Curtain Raiser

The Climate Alarm Went Off, Colltalers

The U.N. Climate Summit, which starts tomorrow in New York, is a last-ditch effort by Secretary-General Ban Ki-moon to engage governments and corporations in the climate change issue. It’s also a way to prevent next year’s official conference in Paris from turning into a complete fiasco.
Thus, just in case the urgency of the matter is lost to those decision makers, thousands have marched yesterday in major cities around the world, to demand action and pressure political and corporate leaders, who so far, have shown an appalling, less-than-enthusiastic response to the crisis.
As the decision to call up the summit has been criticized by many, for giving equal footing in the conversation to both governments dedicated to increase environmental protection rules, and well-known polluters, it may also put the spotlight on both parties’ true intentions. Just as the rallies, which were organized by climate organizations, seemed to have underlined a powerful message: we, the world, will be watching you.
And the U.S., as usual, has an oversized role to play, if it chooses to do so. Or should we say, a lot of catch up to do, since the Bush administration decided, in 2001, to withdraw from the Kyoto Protocol, an already timid agreement to reduce carbon dioxide emissions.
Whereas measures such as carbon capture or increased taxation were also on the table, overall, the protocol did have its shortcomings. But the U.S.’s rejection opened the floodgates and gave tacit approval to the fossil-fuel energy industry to boost even more oil drilling in pristine regions, and ramp up coal prospection, ultimately giving rise to highly pollutant new technologies such as fracking.
It’s been since a costly game of hide and seek by American officials, both from the Bush and Obama administrations, as the oil and gas industry continues to dictate the nation’s energy policy, and investments in alternatives remain plagued by partisan gridlock in the U.S. congress.
Speaking of costs, Ban Ki-moon’s has emphasized that policies with a minimal chance of being effective have to be backed by hard cash. The richest among the 125 nations Continue reading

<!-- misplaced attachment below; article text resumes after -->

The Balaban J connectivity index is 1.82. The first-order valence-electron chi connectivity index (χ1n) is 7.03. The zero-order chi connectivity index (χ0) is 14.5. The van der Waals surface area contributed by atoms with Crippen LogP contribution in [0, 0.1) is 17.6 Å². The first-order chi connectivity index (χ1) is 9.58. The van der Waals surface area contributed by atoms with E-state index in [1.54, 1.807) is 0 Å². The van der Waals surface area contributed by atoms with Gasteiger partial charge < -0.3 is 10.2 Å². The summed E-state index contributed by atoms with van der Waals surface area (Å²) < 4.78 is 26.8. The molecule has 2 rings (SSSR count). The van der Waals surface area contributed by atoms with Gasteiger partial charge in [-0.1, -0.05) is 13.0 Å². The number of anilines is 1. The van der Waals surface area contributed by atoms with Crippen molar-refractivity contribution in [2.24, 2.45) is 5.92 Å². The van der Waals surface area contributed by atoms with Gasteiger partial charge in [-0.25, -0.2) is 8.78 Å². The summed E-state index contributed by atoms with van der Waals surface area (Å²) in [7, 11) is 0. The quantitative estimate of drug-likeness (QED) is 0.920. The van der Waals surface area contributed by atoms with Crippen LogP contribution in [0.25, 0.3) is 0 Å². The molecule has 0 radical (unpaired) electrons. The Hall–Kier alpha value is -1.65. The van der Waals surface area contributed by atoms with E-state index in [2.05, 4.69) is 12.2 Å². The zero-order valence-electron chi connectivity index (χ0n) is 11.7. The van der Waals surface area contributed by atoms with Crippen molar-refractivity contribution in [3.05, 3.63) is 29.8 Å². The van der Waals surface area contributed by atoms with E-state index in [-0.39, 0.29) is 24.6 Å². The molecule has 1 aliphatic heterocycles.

11:58AM

Thousands March for Peace
& Action on Climate Change

You should’ve heard the amazing roaring wave traveling through the crowd, once the Minute of Silence ended and the alarms sounded.

The Blunder Games

When Olympic Ideals Boil Down
to Saving Dogs From Being Killed

There hasn’t been any shortage of despicable reasons to abhor the Olympic Winter Games starting today in Sochi, Russia, but its Organizing Committee has managed to win the prize for the cruelest of them all: it ordered a hunt to kill the city’s stray dog population.
And it’s one bid that may’ve been actually completed by the eve of the opening ceremony, unlike the athletes’ village and the visitors’ transportation hub, both still under construction, and running and potable water at some of the press corps’ hotel accommodations.
Add to that too a hostile climate towards gay and basic civil rights, appalling conditions faced by laborers, many still unpaid and some already deported, and a general menace lurking about the games, after countless threats of terrorism made by Vladimir Putin’s political opponents.
This Olympics were to be his crowning achievement after 12 years of unquestionable power over everything big and small in the Russian society. It’s shaping up to be, however, a gigantic blunder that has cost billions of dollars, even if so far, not many (human) lives. Let’s hope that it keeps that way.
Everything about this exercise of self-aggrandizing has gone counter Putin’s ambitions, and one would expect, may serve to undermine his steel grip over Russia. It wouldn’t be a bad result for such arrogant enterprise, if that actually happens. History, though, usually proves us wrong.

THE RACE IS ON
To be sure, the problem of stray dogs in big metropolis around the world is not a monopoly of Russia, even when considering those in the streets of Moscow, for example, legendary urban features. Not long ago, bankrupted Detroit had to face a similar problem, with thousands of dogs wondering its neighborhoods.
There, animal organizations, mostly non-profit, plus a sympathetic population have come to the rescue, and many famished canines have found homes and suitable shelters, according to reports. But the problem persists, as efforts to educate people about sterilization and other measures take time until producing palpable results.
Elsewhere, in cities like Rome, Paris and Rio de Janeiro, passionate debates about what to do with strays and feral cats and dogs continue Continue reading

Whistle Blown

Truth Telling Costs
Manning His Freedom

The military trial and conviction of Pvt. Bradley Manning, for revealing classified information about the U.S. intelligence and armed forces to the public, marks one of the darkest moments in the history of democratic dissent and freedom of the press in this country.